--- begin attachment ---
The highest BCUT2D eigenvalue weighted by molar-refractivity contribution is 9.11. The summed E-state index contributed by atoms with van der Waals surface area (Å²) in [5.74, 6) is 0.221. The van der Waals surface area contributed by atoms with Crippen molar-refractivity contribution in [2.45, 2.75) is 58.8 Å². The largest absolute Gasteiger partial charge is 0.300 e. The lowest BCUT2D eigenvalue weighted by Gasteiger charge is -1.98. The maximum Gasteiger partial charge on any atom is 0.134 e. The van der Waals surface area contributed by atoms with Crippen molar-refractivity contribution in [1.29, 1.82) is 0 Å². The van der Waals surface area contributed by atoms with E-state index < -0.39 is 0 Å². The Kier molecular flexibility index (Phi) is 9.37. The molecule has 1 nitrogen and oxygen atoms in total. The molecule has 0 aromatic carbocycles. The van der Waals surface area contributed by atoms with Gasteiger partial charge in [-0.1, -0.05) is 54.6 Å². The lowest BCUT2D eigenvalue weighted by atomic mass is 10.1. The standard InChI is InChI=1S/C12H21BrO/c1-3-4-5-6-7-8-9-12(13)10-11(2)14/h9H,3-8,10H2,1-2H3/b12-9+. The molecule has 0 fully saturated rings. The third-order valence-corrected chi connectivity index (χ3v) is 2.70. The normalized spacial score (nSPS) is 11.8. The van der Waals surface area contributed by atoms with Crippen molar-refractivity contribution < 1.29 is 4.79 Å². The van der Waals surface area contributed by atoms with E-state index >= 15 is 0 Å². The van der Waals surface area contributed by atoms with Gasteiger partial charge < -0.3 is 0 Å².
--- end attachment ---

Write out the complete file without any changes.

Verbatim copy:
The highest BCUT2D eigenvalue weighted by molar-refractivity contribution is 9.11. The summed E-state index contributed by atoms with van der Waals surface area (Å²) in [5.74, 6) is 0.221. The van der Waals surface area contributed by atoms with Crippen molar-refractivity contribution in [2.45, 2.75) is 58.8 Å². The largest absolute Gasteiger partial charge is 0.300 e. The lowest BCUT2D eigenvalue weighted by Gasteiger charge is -1.98. The maximum Gasteiger partial charge on any atom is 0.134 e. The van der Waals surface area contributed by atoms with Crippen molar-refractivity contribution in [1.29, 1.82) is 0 Å². The van der Waals surface area contributed by atoms with E-state index < -0.39 is 0 Å². The Kier molecular flexibility index (Phi) is 9.37. The molecule has 1 nitrogen and oxygen atoms in total. The molecule has 0 aromatic carbocycles. The van der Waals surface area contributed by atoms with Gasteiger partial charge in [-0.1, -0.05) is 54.6 Å². The lowest BCUT2D eigenvalue weighted by atomic mass is 10.1. The standard InChI is InChI=1S/C12H21BrO/c1-3-4-5-6-7-8-9-12(13)10-11(2)14/h9H,3-8,10H2,1-2H3/b12-9+. The molecule has 0 fully saturated rings. The third-order valence-corrected chi connectivity index (χ3v) is 2.70. The normalized spacial score (nSPS) is 11.8. The van der Waals surface area contributed by atoms with Crippen molar-refractivity contribution < 1.29 is 4.79 Å². The van der Waals surface area contributed by atoms with E-state index >= 15 is 0 Å². The van der Waals surface area contributed by atoms with Gasteiger partial charge < -0.3 is 0 Å².